The Biden administration in the United States has undergone a striking reversal, embarking on a systematic effort to rehabilitate the Taliban’s image as a “counterterrorist partner” both domestically and internationally. This includes lavishing praise on the Taliban for their purported efforts against the ISSK and severing ties with Al-Qaeda, portraying these results as “also positive for Afghans,” while for most Afghans, they are all the same.

This shift underscores how, in the US context, terrorism is narrowly defined strictly as any act of violence directed against Americans, American interests, or “American allies.” Terrorists and counterterrorist actors are identified and categorised through this uniquely American-centric lens. The underlying rationale is that if collaborating with a regional violent, extremist organisation like the Taliban can weaken the capabilities of an anti-American international terrorist network like the ISSK, then it is a worthwhile endeavour.

Some have hailed this approach as “wise,” while others have gone so far as to label the Taliban “useful allies” and “Afghan partners” offering “help” in “counterterrorism” efforts. It is incredible how the narrative around the Taliban changed from a violent terrorist network targeting American soldiers and civilians and hosting Al-Qaeda to a “counterterrorist” “partner” following the Doha deal.

To conclude, International Orientalism is based on the conscious and unconscious perpetuation of at least two intertwined and self-centered presuppositions. First, what is in the best interest of the West must also be in the interest of the rest of the world. After all, the West is the only part of the world that knows what is best for them and the rest.

Therefore, if a partnership with a terrorist network, the Taliban, supposedly enhances the security of the United States, it must, by extension, advance stability in Afghanistan — or at least it must be depicted as such. Secondly, the West and the “East” are not on par; therefore, what counts as security, peace, and stability differs between the West and the rest.

In the “civilized,” moral, rational, democratic, and superior West, peace and security mean something more than the absence of physical violence. There is no peace unless the West is guaranteed liberty, fundamental rights, and freedom from intimidation and financial and emotional harm. The West deserves a “positive peace”.

However, in the inferior, “less civilized,” and mostly undemocratic “Rest,” the same standards of peace, security, and stability do not apply since their living standards can only afford them the absence of physical violence against each other. Orientalists do not even preclude violence of an extremist regime against people from their notion of stability in the Orient “Other”—not, at least, when they are “partners.” In this sense, human decency, integrity, freedom, and protection of fundamental human rights are only aspirational norms, not measures of peace and security in the East. The inferior Orient qualifies for a flawed, negative peace only.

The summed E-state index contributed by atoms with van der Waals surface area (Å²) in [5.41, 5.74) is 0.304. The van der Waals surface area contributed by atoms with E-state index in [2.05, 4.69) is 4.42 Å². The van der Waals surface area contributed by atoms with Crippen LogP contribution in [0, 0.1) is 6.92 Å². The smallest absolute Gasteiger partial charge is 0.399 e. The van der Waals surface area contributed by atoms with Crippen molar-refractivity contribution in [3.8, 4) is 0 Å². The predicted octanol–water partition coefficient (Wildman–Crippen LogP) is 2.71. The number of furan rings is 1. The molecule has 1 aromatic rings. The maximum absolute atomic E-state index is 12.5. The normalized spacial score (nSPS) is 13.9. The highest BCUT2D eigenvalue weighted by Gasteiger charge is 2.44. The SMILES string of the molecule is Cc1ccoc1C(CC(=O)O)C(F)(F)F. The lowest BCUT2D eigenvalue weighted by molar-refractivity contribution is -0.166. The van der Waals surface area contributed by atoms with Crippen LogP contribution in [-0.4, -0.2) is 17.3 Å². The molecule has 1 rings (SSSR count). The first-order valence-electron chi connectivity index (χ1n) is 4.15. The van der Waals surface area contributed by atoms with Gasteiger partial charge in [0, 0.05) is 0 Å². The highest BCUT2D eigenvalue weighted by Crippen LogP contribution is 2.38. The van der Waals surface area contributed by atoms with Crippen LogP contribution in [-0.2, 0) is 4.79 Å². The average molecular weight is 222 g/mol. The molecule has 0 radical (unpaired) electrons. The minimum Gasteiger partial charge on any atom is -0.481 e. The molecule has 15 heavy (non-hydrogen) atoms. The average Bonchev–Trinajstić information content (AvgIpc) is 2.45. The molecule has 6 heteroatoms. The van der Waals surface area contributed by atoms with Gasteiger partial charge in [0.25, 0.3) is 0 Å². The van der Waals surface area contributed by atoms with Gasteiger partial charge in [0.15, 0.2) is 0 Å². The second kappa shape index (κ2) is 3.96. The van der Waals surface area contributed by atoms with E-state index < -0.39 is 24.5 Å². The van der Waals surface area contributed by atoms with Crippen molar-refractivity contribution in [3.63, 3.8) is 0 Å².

Related articles:

Exposing the Emerging Orientalist Narrative of Peace and Security for Afghanistan Part II (3-minute read)

The Digital Battlefield: The Taliban’s Case of Co-opting Social Media for Warfare and Governance (20-minute read)

The unholy alliance of Orientalism, ethnocentrism, misogynism, and terrorism, Part I: Understanding Taliban apologism Part I (3-minute read)

The unholy alliance of Orientalism, ethnocentrism, misogynism, and terrorism, Part I: Understanding Taliban apologism Part II  (3-minute read)

Al-Qaeda, the Taliban and the tragedy of Afghanistan (3-minute read)

*Bashir Mobasher is a postdoctoral fellow at the American University (DC), an adjunct at the American University of Afghanistan, and an affiliate with EBS Universität. Dr. Mobasher is the interim President of Afghanistan Law and Political Science Association (in Exile) and leads its online education programs for female students of Afghanistan. He is an expert in constitutional design and identity politics in divided societies. Dr. Mobasher obtained his B.A. (2007) from the School of Law and Political Science at Kabul University, and his LLM (2010) and PhD (2017) from the University of Washington School of Law. Zakira Rasooli is a peace and human rights activist pursuing her master’s degree in global affairs at the Keough School, Notre Dame, specifically concentrating on international peace studies. She holds a bachelor’s degree in political science and public administration, with a minor in law, from the American University of Afghanistan. In 2019, she co-founded Afghanistan Unites, a grassroots, nonviolent conflict transformation youth movement that promotes nonviolence and peace. Zakira has seven years of experience working for peace, security, human rights, and development in Afghanistan. [IDN-InDepthNews]

Image: tunasalmon/shutterstock.com

Original link: https://toda.org/global-outlook/2023/exposing-the-emerging-orientalist-narrative-of-peace-and-security-for-afghanistan-part-ii.html

IDN is the flagship agency of the Non-profit International Press Syndicate.